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Rene Kinzett

Ken Clarke gets dressed up for top job

May 14th, 2010 by René Kinzett

The Lord High Chancellor of Great Britain

The Rt Hon Kenneth Clarke QC MP was today sworn in as Lord High Chancellor of Great Britain and boy did he look smart! Of course, Ken is more widely known for the somewhat casual nature of his atire, not being one to follow the sartorial rules of most politicians. But for one day, at least, the brown suede shoes, the pale blue/grey suit and distinctly NOT this season’s shirt and tie combo were ditched in favour of the robes of the second highest Office of State (the first being Lord High Steward…look it up if at all interested!).

The ceremony for all its pomp and circumstance (as much as I love all that!) is only really important in that we now have someone of huge stature and independence as our Lord Chancellor and Secretary of State for Justice. A previous holder of the position of Lord Chancellor, Charlie Falconer, was generous and sincere in his tribute to Ken’s appointment when he stated that judges and lawyers across the land would be very happy indeed to see Ken in this vitally important job.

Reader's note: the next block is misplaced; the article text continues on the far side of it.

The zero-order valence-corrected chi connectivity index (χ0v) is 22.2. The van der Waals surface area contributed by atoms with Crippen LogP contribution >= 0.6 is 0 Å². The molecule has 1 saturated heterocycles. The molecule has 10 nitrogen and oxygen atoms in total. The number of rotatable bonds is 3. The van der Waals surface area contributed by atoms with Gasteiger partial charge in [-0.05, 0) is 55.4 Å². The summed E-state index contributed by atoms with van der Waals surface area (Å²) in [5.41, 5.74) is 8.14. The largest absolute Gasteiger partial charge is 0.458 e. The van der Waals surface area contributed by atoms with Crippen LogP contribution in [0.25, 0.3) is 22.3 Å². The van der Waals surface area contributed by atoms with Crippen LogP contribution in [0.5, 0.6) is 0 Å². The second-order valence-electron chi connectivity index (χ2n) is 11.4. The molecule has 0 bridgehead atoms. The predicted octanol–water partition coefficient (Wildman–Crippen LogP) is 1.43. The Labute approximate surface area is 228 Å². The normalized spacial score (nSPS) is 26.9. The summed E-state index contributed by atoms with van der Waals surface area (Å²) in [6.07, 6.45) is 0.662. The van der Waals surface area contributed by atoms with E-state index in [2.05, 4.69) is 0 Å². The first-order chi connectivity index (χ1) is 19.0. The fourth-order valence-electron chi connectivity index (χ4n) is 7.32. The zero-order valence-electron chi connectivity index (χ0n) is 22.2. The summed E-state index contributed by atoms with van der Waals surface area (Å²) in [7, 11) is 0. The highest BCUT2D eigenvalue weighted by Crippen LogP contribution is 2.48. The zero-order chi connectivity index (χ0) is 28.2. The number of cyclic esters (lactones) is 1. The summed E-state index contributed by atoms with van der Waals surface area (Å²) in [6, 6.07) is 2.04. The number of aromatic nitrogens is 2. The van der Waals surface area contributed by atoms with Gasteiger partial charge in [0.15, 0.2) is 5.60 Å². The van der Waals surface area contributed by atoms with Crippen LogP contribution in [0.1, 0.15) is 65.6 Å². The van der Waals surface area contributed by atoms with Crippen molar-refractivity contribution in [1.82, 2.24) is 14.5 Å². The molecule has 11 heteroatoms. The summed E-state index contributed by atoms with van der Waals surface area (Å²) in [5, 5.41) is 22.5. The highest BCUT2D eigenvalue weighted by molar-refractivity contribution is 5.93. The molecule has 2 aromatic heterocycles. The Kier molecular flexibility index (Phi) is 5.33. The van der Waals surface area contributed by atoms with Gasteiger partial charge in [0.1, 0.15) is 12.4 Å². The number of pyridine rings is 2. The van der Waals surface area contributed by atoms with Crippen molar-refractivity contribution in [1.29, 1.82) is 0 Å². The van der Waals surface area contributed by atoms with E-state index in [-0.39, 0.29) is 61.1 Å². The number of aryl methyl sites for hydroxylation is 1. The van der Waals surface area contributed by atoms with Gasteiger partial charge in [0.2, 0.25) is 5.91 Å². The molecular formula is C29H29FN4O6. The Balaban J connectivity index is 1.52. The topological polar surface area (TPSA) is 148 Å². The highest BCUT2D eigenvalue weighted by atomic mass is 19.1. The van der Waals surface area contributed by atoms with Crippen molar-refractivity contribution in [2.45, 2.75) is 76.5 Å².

The previous Labour administration tinkered with the position of Lord Chancellor but failed to entirely abolish the title, sitting as it does in the centre of the venn diagram of the British Constitution – made up of the Monarchy (HM Government), the Legislature and the Judiciary. To abolish the office of Lord Chancellor would require a huge amount of unpicking and legislative changes that a Parliament could spend the next 5 years in that single task!

Facing Ken Clarke will be the job of running our over-crowded prisons, protecting the public from offenders, improving services for victims and witnesses of crime, continuing the modernisation of our judiciary, reforming the provision of legal services to consumers and helping the relatively new Supreme Court become more familiar to the public.

That is before we even consider new policy initiatives such as the referendum on changing the voting system or any abolition or reform of the Human Rights Act, legislation surrounding the restoration of many of the civil liberties eroded by Labour, a Bill to enshrine Fixed Term Parliaments, the creation of a wholly elected Upper House and the introduction of voter recall of Members of Parliament. Phew!

Well I am happy that such a huge job has fallen on the shoulders of one of the great Statesmen and born-survivor of post-war British politics. Good luck, Ken!

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